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Diagnosis: Grade 3 multicentric or multifocal astrocytoma. High grade lesions (III, IV) represent approximately 1/3 of all astrocytomas. Patients typically present with a focal neurologic deficit or seizures between the ages of 40 and 60. They usually occur in the white matter of the cerebral hemispheres and if high grade, typically show some enhancement. Mass affect and vasogenic edema are the rule. Small hemorrhages may be seen, but larger hemorrhages are unusual. Astrocytomas typically do not calcify and are unusual in the posterior fossa. Multicentric astrocytomas are defined as multiple lesions with no microscopic connection. Multifocal astrocytomas are those which appear distant on imaging but are connected microscopically. Gliomatosis cerebri refers to a unique type of astrocytoma usually seen in children in which there is diffuse infiltration of the white matter without enhancement or mass effect. Metastases may look like this; however, they tend to be more focal lesions at the gray white junction and should enhance. Likewise, lymphoma shows intense homogeneous enhancement. Acute demyelination can present as a mass lesion simulating neoplasm which may, or may not enhance and should be in the differential.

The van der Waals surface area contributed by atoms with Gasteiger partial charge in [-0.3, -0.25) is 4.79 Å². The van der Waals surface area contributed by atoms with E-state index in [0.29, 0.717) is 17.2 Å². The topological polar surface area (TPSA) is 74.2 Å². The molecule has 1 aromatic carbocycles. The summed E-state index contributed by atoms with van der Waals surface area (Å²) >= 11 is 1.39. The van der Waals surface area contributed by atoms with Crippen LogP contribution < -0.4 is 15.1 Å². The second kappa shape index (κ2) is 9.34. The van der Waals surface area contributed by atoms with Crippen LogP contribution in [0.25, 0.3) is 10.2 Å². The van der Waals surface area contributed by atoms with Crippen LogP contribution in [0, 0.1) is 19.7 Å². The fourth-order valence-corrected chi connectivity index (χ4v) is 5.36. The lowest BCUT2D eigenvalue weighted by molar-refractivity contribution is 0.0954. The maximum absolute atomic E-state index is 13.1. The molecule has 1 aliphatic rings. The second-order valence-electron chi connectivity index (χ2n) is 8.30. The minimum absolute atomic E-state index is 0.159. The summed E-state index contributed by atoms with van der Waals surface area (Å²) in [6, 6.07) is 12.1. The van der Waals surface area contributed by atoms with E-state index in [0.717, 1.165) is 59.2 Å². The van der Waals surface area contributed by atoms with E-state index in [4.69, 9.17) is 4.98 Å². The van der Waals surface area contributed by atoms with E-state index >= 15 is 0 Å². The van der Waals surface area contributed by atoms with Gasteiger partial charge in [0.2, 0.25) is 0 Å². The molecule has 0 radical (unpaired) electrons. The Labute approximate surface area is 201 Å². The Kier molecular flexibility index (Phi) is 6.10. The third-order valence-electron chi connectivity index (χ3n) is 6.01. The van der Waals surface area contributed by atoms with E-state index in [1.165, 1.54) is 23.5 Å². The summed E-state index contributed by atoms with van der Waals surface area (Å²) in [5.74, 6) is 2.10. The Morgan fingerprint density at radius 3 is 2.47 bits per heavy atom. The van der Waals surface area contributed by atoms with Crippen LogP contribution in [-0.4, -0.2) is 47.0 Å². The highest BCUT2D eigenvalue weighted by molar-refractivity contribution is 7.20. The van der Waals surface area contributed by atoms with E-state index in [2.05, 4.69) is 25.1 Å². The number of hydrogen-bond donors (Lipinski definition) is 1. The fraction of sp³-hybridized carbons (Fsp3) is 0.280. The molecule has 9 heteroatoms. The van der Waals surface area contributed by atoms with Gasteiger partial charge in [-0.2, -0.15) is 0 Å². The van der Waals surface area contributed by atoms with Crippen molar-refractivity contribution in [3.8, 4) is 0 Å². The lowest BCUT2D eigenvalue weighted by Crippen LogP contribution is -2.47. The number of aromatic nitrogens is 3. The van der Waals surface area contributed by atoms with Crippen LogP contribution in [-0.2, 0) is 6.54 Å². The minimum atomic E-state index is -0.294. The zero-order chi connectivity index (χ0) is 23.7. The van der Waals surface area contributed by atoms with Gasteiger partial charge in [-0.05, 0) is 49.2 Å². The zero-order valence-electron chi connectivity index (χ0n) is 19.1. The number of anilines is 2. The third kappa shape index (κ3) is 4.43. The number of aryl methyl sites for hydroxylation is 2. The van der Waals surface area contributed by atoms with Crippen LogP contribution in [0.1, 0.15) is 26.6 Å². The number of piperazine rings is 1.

The finding of two non-enhancing mass lesions in a young patient with no history of a primary malignancy is most compatible with multiple low grade astrocytomas or less likely acute demyelination. The fact that they do not enhance makes the diagnosis of a higher grade tumor less likely. Related Cases